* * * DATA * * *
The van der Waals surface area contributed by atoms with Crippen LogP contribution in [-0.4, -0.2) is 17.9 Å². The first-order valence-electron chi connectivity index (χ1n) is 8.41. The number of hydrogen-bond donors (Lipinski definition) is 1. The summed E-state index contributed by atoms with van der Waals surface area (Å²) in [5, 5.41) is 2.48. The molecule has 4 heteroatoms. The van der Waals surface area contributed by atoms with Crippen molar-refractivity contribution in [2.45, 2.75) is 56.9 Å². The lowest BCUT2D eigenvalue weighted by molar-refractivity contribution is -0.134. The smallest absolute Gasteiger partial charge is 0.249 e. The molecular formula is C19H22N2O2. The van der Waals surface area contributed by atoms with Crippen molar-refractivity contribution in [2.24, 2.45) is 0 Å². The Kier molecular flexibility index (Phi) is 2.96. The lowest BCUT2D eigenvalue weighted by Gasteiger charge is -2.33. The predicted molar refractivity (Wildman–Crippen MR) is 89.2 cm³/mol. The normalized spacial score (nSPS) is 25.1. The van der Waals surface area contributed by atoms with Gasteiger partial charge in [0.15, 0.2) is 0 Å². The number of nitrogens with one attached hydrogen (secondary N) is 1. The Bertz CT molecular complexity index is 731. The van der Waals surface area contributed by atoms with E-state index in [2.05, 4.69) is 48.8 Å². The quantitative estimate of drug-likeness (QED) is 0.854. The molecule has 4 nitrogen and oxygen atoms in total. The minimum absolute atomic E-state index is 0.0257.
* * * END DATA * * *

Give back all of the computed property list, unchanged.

The van der Waals surface area contributed by atoms with Crippen LogP contribution in [-0.4, -0.2) is 17.9 Å². The first-order valence-electron chi connectivity index (χ1n) is 8.41. The number of hydrogen-bond donors (Lipinski definition) is 1. The summed E-state index contributed by atoms with van der Waals surface area (Å²) in [5, 5.41) is 2.48. The molecule has 4 heteroatoms. The van der Waals surface area contributed by atoms with Crippen molar-refractivity contribution in [2.45, 2.75) is 56.9 Å². The lowest BCUT2D eigenvalue weighted by molar-refractivity contribution is -0.134. The smallest absolute Gasteiger partial charge is 0.249 e. The molecular formula is C19H22N2O2. The van der Waals surface area contributed by atoms with Crippen molar-refractivity contribution in [2.24, 2.45) is 0 Å². The Kier molecular flexibility index (Phi) is 2.96. The lowest BCUT2D eigenvalue weighted by Gasteiger charge is -2.33. The predicted molar refractivity (Wildman–Crippen MR) is 89.2 cm³/mol. The normalized spacial score (nSPS) is 25.1. The van der Waals surface area contributed by atoms with Gasteiger partial charge in [0.15, 0.2) is 0 Å². The number of nitrogens with one attached hydrogen (secondary N) is 1. The Bertz CT molecular complexity index is 731. The van der Waals surface area contributed by atoms with E-state index in [2.05, 4.69) is 48.8 Å². The quantitative estimate of drug-likeness (QED) is 0.854. The molecule has 4 nitrogen and oxygen atoms in total. The minimum absolute atomic E-state index is 0.0257.